Part II
Chapter VI. The Forest and the Harvest

The scene at Conches had, apparently, a good effect on the peasantry; on the other hand, the count's faithful keepers were more than ever watchful that only dead wood should be gathered in the forest of Les Aigues. But for the last twenty years the woods had been so thoroughly cleared out that very little else than live wood was now there; and this the peasantry set about killing, in preparation for winter, by a simple process, the results of which could only be discovered in the course of time. Tonsard's mother went daily into the forest; the keepers saw her enter; knew where she would come out; watched for her and made her open her bundle, where, to be sure, were only fallen branches, dried chips, and broken and withered twigs. The old woman would whine and complain at the distance she had to go at her age to gather such a miserable bunch of fagots. But she did not tell that she had been in the thickest part of the wood and had removed the earth at the base of certain young trees, round which she had then cut off a ring of bark, replacing the earth, moss, and dead leaves just as they were before she touched them. It was impossible that any one could discover this annular incision, made, not like a cut, but more like the ripping or gnawing of animals or those destructive insects called in different regions borers, or turks, or white worms, which are the first stage of cockchafers. These destructive pests are fond of the bark of trees; they get between the bark and the sap-wood and eat their way round. If the tree is large enough for the insect to pass into its second state (of larvae, in which it remains dormant until its second metamorphose) before it has gone round the trunk, the tree lives, because so long as even a small bit of the sap-wood remains covered by the bark, the tree will still grow and recover itself. To realize to what a degree entomology affects agriculture, horticulture, and all earth products, we must know that naturalists like Latreille, the Comte Dejean, Klugg of Berlin, Gene of Turin, etc., find that the vast majority of all known insects live at the sacrifice of vegetation; that the coleoptera (a catalogue of which has lately been published by Monsieur Dejean) have twenty-seven thousand species, and that, in spite of the most earnest research on the part of entomologists of all countries, there is an enormous number of species of whom they cannot trace the triple transformations which belong to all insects; that there is, in short, not only a special insect to every plant, but that all terrestrial products, however much they may be manipulated by human industry, have their particular parasite. Thus flax, after covering the human body and hanging the human being, after roaming the world on the back of an army, becomes writing-paper; and those who write or who read are familiar with the habits and morals of an insect called the "paper-louse," an insect of really marvellous celerity and behavior; it undergoes its mysterious transformations in a ream of white paper which you have carefully put away; you see it gliding and frisking along in its shining robe, that looks like isinglass or mica,--truly a little fish of another element.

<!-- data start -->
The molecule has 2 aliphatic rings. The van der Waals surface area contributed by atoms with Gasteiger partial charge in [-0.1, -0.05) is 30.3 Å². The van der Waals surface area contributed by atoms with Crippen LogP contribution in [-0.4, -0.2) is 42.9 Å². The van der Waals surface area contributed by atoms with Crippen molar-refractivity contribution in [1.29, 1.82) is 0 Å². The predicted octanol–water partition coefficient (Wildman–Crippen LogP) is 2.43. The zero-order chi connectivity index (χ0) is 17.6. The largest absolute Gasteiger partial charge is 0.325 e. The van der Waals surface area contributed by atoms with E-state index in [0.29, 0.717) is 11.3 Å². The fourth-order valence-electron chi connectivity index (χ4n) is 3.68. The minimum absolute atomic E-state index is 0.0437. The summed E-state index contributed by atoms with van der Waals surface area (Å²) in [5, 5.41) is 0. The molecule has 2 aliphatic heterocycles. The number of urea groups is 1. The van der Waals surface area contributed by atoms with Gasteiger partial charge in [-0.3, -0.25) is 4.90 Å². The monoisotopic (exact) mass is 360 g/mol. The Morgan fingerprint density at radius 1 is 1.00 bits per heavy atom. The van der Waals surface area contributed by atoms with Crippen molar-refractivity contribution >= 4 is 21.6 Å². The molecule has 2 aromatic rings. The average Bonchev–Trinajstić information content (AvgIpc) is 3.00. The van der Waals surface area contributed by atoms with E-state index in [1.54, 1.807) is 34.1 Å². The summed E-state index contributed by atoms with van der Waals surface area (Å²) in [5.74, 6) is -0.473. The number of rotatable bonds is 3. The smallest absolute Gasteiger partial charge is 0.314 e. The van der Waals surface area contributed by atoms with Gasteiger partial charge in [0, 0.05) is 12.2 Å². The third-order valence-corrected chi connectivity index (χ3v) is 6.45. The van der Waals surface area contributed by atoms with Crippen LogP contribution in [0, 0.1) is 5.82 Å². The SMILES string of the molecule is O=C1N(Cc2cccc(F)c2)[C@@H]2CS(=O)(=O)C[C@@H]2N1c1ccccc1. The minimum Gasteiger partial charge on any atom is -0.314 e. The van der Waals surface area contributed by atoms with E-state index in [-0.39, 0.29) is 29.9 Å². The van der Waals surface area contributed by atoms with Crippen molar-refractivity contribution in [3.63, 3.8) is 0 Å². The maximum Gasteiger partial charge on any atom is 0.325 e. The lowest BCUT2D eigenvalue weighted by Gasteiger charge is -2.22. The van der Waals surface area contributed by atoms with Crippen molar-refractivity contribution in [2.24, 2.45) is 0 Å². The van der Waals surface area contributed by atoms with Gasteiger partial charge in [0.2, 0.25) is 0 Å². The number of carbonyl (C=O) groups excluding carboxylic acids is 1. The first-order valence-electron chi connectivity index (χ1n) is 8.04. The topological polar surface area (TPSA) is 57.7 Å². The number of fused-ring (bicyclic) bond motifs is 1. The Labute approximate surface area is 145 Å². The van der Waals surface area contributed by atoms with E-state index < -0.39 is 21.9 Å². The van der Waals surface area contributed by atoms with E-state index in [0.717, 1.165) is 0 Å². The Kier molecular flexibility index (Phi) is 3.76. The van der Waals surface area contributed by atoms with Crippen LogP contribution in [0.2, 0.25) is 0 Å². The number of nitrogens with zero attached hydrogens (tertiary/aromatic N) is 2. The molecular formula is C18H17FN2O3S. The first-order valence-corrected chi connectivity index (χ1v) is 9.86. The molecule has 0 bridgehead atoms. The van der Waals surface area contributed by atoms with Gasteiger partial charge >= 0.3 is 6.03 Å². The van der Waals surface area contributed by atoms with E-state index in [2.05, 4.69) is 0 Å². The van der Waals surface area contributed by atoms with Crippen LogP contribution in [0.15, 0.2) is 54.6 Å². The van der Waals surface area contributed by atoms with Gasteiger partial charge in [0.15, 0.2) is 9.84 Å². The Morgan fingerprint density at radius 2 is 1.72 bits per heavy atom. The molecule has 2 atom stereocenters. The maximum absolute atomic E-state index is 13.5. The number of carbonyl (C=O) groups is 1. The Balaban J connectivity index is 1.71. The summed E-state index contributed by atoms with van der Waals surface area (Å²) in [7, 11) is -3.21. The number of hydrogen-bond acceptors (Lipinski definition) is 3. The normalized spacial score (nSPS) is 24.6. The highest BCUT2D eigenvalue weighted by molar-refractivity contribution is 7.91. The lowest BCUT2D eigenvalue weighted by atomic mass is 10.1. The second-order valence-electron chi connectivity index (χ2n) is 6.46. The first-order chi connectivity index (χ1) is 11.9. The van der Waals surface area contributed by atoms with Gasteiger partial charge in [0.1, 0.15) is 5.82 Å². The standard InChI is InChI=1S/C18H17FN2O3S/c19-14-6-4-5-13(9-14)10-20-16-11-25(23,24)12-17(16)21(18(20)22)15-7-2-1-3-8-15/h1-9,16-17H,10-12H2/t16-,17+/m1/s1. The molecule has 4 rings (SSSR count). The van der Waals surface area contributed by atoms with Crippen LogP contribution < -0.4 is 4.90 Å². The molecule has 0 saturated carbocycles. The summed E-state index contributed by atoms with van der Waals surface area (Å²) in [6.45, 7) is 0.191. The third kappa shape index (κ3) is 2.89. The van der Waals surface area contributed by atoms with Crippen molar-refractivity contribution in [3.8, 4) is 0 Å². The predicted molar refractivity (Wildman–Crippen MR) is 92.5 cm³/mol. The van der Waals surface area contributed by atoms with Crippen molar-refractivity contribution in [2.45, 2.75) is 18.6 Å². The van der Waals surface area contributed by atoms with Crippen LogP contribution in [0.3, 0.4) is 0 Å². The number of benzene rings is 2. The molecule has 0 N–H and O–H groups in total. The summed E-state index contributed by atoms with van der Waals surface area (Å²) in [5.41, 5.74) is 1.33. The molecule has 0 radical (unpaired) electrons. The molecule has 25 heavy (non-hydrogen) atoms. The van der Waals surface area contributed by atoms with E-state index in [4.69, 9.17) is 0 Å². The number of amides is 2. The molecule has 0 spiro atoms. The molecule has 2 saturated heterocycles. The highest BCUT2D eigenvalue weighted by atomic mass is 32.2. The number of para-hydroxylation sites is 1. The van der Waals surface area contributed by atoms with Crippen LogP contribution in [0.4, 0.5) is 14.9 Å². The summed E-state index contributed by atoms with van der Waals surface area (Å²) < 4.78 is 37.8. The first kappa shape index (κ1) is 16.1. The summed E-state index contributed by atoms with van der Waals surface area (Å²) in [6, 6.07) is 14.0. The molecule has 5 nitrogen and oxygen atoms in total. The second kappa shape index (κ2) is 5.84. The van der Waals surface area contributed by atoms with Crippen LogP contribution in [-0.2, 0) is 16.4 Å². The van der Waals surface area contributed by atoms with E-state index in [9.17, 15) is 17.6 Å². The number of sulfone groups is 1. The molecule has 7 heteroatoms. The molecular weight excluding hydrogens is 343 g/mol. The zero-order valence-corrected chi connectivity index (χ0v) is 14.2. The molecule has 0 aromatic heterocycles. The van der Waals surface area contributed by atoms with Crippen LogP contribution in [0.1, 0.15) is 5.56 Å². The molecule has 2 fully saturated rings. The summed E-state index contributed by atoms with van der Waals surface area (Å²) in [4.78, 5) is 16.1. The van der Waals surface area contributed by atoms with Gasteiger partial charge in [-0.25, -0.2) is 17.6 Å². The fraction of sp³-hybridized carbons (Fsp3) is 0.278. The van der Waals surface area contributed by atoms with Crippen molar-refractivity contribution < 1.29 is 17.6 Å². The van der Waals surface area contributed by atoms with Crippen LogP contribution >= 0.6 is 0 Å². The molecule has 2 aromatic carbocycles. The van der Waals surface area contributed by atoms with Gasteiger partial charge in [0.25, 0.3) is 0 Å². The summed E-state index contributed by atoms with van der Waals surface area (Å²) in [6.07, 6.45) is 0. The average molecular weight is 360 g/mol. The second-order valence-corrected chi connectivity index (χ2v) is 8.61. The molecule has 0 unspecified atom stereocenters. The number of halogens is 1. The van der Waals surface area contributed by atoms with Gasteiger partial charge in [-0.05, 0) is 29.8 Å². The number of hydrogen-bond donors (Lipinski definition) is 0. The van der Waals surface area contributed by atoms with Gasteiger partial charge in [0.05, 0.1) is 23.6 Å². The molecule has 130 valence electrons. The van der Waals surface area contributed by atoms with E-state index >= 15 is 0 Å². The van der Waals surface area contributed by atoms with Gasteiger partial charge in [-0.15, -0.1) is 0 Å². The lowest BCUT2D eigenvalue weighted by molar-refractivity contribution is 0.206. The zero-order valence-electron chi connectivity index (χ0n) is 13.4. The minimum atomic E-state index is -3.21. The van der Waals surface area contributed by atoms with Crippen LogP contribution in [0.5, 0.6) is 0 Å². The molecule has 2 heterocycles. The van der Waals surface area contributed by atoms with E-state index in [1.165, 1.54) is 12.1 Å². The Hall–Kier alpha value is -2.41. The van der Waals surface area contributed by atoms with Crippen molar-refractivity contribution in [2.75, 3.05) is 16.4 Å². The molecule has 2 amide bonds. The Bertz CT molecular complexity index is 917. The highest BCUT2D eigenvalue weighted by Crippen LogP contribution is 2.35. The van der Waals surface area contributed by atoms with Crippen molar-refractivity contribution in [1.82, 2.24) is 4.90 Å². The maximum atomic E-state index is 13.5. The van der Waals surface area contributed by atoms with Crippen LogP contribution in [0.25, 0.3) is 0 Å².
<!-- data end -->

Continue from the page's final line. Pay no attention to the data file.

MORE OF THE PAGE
The borer is the despair of the land-owner; he works underground; no Sicilian vespers for him until he becomes a cockchafer! If the populations only realized with what untold disasters they are threatened in case they let the cockchafers and the caterpillars get the upper hand, they would pay more attention than they do to municipal regulations.

Holland came near perishing; its dikes were undermined by the teredo, and science is unable to discover the insect from which that mollusk derives, just as science still remains ignorant of the metamorphoses of the cochineal. The ergot, or spur, of rye is apparently a population of insects where the genius of science has been able, so far, to discover only one slight movement. Thus, while awaiting the harvest and gleaning, fifty old women imitated the borer at the feet of five or six hundred trees which were fated to become skeletons and to put forth no more leaves in the spring. They were carefully chosen in the least accessible places, so that the surrounding branches concealed them.

Who conveyed the secret information by which this was done? No one. Courtecuisse happened to complain in Tonsard's tavern of having found a tree wilting in his garden; it seemed he said, to have a disease, and he suspected a borer; for he, Courtecuisse, knew what borers were, and if they once circled a tree just below the ground, the tree died. Thereupon he explained the process. The old women at once set to work at the same destruction, with the mystery and cleverness of gnomes; and their efforts were doubled by the rules now enforced by the mayor of Blangy and necessarily followed by the mayors of the adjoining districts.